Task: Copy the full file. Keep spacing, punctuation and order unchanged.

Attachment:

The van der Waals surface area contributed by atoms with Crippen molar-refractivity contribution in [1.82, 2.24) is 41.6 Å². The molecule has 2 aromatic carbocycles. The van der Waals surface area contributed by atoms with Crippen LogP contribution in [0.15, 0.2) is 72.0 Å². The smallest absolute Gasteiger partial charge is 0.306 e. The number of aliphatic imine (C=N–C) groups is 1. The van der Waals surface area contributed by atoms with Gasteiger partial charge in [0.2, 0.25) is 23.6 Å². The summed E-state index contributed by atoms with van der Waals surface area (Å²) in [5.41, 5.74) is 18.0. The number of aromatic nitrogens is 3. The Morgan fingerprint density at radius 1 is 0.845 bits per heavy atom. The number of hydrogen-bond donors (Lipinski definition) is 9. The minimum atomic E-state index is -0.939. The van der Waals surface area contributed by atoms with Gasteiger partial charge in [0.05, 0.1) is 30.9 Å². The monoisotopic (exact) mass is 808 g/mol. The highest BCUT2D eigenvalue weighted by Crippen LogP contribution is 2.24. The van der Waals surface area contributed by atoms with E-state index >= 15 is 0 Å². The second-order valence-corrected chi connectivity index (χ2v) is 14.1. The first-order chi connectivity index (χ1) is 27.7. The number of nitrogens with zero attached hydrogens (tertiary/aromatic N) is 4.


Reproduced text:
The van der Waals surface area contributed by atoms with Crippen molar-refractivity contribution in [1.82, 2.24) is 41.6 Å². The molecule has 2 aromatic carbocycles. The van der Waals surface area contributed by atoms with Crippen LogP contribution in [0.15, 0.2) is 72.0 Å². The smallest absolute Gasteiger partial charge is 0.306 e. The number of aliphatic imine (C=N–C) groups is 1. The van der Waals surface area contributed by atoms with Gasteiger partial charge in [0.2, 0.25) is 23.6 Å². The summed E-state index contributed by atoms with van der Waals surface area (Å²) in [5.41, 5.74) is 18.0. The number of aromatic nitrogens is 3. The Morgan fingerprint density at radius 1 is 0.845 bits per heavy atom. The number of hydrogen-bond donors (Lipinski definition) is 9. The minimum atomic E-state index is -0.939. The van der Waals surface area contributed by atoms with Gasteiger partial charge in [0.05, 0.1) is 30.9 Å². The monoisotopic (exact) mass is 808 g/mol. The highest BCUT2D eigenvalue weighted by Crippen LogP contribution is 2.24. The van der Waals surface area contributed by atoms with E-state index >= 15 is 0 Å². The second-order valence-corrected chi connectivity index (χ2v) is 14.1. The first-order chi connectivity index (χ1) is 27.7. The number of nitrogens with zero attached hydrogens (tertiary/aromatic N) is 4.